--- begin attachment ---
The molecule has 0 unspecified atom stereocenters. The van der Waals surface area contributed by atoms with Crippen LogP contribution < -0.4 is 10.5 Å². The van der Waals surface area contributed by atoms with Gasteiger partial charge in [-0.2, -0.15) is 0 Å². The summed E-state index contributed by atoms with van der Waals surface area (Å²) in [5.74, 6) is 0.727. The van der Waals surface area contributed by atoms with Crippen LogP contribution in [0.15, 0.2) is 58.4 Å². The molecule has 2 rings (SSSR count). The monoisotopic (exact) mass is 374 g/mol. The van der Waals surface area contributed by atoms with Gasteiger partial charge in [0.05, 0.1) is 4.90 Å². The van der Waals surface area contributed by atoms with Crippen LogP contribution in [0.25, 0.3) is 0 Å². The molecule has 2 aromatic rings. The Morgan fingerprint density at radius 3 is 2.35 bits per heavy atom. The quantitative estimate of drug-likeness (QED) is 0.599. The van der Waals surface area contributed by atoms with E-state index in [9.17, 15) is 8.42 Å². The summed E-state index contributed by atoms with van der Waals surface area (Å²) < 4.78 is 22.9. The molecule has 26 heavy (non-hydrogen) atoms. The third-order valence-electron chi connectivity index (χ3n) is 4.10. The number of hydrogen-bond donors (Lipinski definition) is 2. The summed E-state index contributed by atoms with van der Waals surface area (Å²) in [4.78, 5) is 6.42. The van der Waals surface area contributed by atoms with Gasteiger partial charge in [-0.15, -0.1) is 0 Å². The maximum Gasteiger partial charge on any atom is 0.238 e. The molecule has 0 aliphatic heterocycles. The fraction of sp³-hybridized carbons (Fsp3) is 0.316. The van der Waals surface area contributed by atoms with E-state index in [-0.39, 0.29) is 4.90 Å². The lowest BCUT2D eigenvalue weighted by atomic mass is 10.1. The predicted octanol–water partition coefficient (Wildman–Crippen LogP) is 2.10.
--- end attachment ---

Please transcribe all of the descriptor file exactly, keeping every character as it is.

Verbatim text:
The molecule has 0 unspecified atom stereocenters. The van der Waals surface area contributed by atoms with Crippen LogP contribution < -0.4 is 10.5 Å². The van der Waals surface area contributed by atoms with Gasteiger partial charge in [-0.2, -0.15) is 0 Å². The summed E-state index contributed by atoms with van der Waals surface area (Å²) in [5.74, 6) is 0.727. The van der Waals surface area contributed by atoms with Crippen LogP contribution in [0.15, 0.2) is 58.4 Å². The molecule has 2 rings (SSSR count). The monoisotopic (exact) mass is 374 g/mol. The van der Waals surface area contributed by atoms with Gasteiger partial charge in [0.05, 0.1) is 4.90 Å². The van der Waals surface area contributed by atoms with Crippen LogP contribution in [0.25, 0.3) is 0 Å². The molecule has 2 aromatic rings. The Morgan fingerprint density at radius 3 is 2.35 bits per heavy atom. The quantitative estimate of drug-likeness (QED) is 0.599. The van der Waals surface area contributed by atoms with E-state index in [9.17, 15) is 8.42 Å². The summed E-state index contributed by atoms with van der Waals surface area (Å²) < 4.78 is 22.9. The molecule has 26 heavy (non-hydrogen) atoms. The third-order valence-electron chi connectivity index (χ3n) is 4.10. The number of hydrogen-bond donors (Lipinski definition) is 2. The summed E-state index contributed by atoms with van der Waals surface area (Å²) in [4.78, 5) is 6.42. The van der Waals surface area contributed by atoms with Gasteiger partial charge in [-0.15, -0.1) is 0 Å². The maximum Gasteiger partial charge on any atom is 0.238 e. The molecule has 0 aliphatic heterocycles. The fraction of sp³-hybridized carbons (Fsp3) is 0.316. The van der Waals surface area contributed by atoms with E-state index in [-0.39, 0.29) is 4.90 Å². The lowest BCUT2D eigenvalue weighted by atomic mass is 10.1. The predicted octanol–water partition coefficient (Wildman–Crippen LogP) is 2.10.